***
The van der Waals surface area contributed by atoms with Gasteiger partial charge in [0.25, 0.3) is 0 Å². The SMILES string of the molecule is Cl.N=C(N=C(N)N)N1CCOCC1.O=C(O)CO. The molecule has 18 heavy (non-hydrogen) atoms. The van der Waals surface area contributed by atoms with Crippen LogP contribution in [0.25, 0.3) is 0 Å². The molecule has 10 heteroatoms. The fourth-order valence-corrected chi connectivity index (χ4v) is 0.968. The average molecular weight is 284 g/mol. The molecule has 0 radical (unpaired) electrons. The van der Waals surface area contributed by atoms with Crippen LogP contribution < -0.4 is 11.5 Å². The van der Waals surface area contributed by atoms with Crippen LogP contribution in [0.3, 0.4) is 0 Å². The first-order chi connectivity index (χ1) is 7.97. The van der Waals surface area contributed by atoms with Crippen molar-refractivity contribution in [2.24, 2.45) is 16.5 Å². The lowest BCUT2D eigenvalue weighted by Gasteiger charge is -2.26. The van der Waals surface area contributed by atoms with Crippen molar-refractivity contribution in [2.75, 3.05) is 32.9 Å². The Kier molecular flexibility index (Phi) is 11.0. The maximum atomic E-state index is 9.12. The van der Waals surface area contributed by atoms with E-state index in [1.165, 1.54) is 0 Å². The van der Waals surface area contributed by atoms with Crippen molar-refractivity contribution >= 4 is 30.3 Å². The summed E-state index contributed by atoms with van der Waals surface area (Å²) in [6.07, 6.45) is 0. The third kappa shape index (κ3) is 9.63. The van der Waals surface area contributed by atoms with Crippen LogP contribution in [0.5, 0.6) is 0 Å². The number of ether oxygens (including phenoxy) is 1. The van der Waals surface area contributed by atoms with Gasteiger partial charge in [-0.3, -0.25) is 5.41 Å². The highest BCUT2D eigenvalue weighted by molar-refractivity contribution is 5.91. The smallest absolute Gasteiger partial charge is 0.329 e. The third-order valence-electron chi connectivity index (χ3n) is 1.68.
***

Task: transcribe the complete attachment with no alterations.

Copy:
The van der Waals surface area contributed by atoms with Gasteiger partial charge in [0.25, 0.3) is 0 Å². The SMILES string of the molecule is Cl.N=C(N=C(N)N)N1CCOCC1.O=C(O)CO. The molecule has 18 heavy (non-hydrogen) atoms. The van der Waals surface area contributed by atoms with Crippen LogP contribution in [0.25, 0.3) is 0 Å². The molecule has 10 heteroatoms. The fourth-order valence-corrected chi connectivity index (χ4v) is 0.968. The average molecular weight is 284 g/mol. The molecule has 0 radical (unpaired) electrons. The van der Waals surface area contributed by atoms with Crippen LogP contribution < -0.4 is 11.5 Å². The van der Waals surface area contributed by atoms with Crippen LogP contribution in [0.3, 0.4) is 0 Å². The first-order chi connectivity index (χ1) is 7.97. The van der Waals surface area contributed by atoms with Crippen molar-refractivity contribution in [2.24, 2.45) is 16.5 Å². The lowest BCUT2D eigenvalue weighted by Gasteiger charge is -2.26. The van der Waals surface area contributed by atoms with Crippen molar-refractivity contribution in [2.75, 3.05) is 32.9 Å². The Kier molecular flexibility index (Phi) is 11.0. The maximum atomic E-state index is 9.12. The van der Waals surface area contributed by atoms with E-state index in [1.165, 1.54) is 0 Å². The van der Waals surface area contributed by atoms with Crippen molar-refractivity contribution >= 4 is 30.3 Å². The summed E-state index contributed by atoms with van der Waals surface area (Å²) in [6.07, 6.45) is 0. The third kappa shape index (κ3) is 9.63. The van der Waals surface area contributed by atoms with Crippen LogP contribution in [0.5, 0.6) is 0 Å². The number of ether oxygens (including phenoxy) is 1. The van der Waals surface area contributed by atoms with Gasteiger partial charge in [-0.3, -0.25) is 5.41 Å². The highest BCUT2D eigenvalue weighted by molar-refractivity contribution is 5.91. The smallest absolute Gasteiger partial charge is 0.329 e. The third-order valence-electron chi connectivity index (χ3n) is 1.68.